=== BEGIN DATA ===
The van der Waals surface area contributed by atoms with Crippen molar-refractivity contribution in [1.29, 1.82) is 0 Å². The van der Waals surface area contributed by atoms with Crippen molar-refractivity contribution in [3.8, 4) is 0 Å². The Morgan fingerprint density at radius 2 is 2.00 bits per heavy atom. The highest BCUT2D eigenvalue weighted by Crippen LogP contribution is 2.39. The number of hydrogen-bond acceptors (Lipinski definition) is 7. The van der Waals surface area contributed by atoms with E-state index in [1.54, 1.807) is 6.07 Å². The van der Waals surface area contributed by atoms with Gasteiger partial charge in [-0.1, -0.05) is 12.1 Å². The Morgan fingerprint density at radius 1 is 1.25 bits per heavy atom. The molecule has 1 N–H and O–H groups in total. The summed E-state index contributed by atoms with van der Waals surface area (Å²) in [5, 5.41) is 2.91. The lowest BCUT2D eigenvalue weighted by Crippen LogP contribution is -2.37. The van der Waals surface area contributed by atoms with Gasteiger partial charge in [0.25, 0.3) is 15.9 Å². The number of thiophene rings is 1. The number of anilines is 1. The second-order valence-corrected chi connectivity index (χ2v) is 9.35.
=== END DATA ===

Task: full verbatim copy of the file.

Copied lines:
The van der Waals surface area contributed by atoms with Crippen molar-refractivity contribution in [1.29, 1.82) is 0 Å². The van der Waals surface area contributed by atoms with Crippen molar-refractivity contribution in [3.8, 4) is 0 Å². The Morgan fingerprint density at radius 2 is 2.00 bits per heavy atom. The highest BCUT2D eigenvalue weighted by Crippen LogP contribution is 2.39. The number of hydrogen-bond acceptors (Lipinski definition) is 7. The van der Waals surface area contributed by atoms with E-state index in [1.54, 1.807) is 6.07 Å². The van der Waals surface area contributed by atoms with Gasteiger partial charge in [-0.1, -0.05) is 12.1 Å². The Morgan fingerprint density at radius 1 is 1.25 bits per heavy atom. The molecule has 1 N–H and O–H groups in total. The summed E-state index contributed by atoms with van der Waals surface area (Å²) in [5, 5.41) is 2.91. The lowest BCUT2D eigenvalue weighted by Crippen LogP contribution is -2.37. The van der Waals surface area contributed by atoms with Gasteiger partial charge in [0.25, 0.3) is 15.9 Å². The number of thiophene rings is 1. The number of anilines is 1. The second-order valence-corrected chi connectivity index (χ2v) is 9.35.